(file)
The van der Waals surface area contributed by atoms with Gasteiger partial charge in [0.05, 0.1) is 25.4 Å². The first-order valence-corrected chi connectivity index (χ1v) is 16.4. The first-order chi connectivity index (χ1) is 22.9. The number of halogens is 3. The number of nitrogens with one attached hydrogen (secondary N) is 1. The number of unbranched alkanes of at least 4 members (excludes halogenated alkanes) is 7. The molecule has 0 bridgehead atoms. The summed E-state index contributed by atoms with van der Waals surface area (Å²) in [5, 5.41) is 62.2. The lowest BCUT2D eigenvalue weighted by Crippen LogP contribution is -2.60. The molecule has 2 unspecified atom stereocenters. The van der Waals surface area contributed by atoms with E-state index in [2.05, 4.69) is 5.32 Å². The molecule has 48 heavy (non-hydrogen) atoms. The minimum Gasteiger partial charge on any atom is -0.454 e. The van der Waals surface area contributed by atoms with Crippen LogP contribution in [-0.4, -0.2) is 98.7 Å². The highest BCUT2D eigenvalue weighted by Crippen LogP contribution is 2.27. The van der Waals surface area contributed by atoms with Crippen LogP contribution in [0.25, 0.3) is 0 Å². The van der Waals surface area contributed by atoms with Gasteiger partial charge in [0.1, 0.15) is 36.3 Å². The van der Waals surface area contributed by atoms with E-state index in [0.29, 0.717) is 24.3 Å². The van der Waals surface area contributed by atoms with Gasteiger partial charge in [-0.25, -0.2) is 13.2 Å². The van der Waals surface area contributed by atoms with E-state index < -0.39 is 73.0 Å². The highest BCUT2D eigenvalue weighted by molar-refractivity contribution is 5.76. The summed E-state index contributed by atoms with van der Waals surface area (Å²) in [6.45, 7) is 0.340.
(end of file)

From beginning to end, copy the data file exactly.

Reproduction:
The van der Waals surface area contributed by atoms with Gasteiger partial charge in [0.05, 0.1) is 25.4 Å². The first-order valence-corrected chi connectivity index (χ1v) is 16.4. The first-order chi connectivity index (χ1) is 22.9. The number of halogens is 3. The number of nitrogens with one attached hydrogen (secondary N) is 1. The number of unbranched alkanes of at least 4 members (excludes halogenated alkanes) is 7. The molecule has 0 bridgehead atoms. The summed E-state index contributed by atoms with van der Waals surface area (Å²) in [5, 5.41) is 62.2. The lowest BCUT2D eigenvalue weighted by Crippen LogP contribution is -2.60. The molecule has 2 unspecified atom stereocenters. The van der Waals surface area contributed by atoms with E-state index in [2.05, 4.69) is 5.32 Å². The molecule has 48 heavy (non-hydrogen) atoms. The minimum Gasteiger partial charge on any atom is -0.454 e. The van der Waals surface area contributed by atoms with Crippen LogP contribution in [-0.4, -0.2) is 98.7 Å². The highest BCUT2D eigenvalue weighted by Crippen LogP contribution is 2.27. The van der Waals surface area contributed by atoms with Crippen LogP contribution in [0.25, 0.3) is 0 Å². The van der Waals surface area contributed by atoms with Gasteiger partial charge in [0.1, 0.15) is 36.3 Å². The van der Waals surface area contributed by atoms with E-state index in [0.29, 0.717) is 24.3 Å². The van der Waals surface area contributed by atoms with Gasteiger partial charge in [-0.25, -0.2) is 13.2 Å². The van der Waals surface area contributed by atoms with E-state index < -0.39 is 73.0 Å². The highest BCUT2D eigenvalue weighted by molar-refractivity contribution is 5.76. The summed E-state index contributed by atoms with van der Waals surface area (Å²) in [6.45, 7) is 0.340.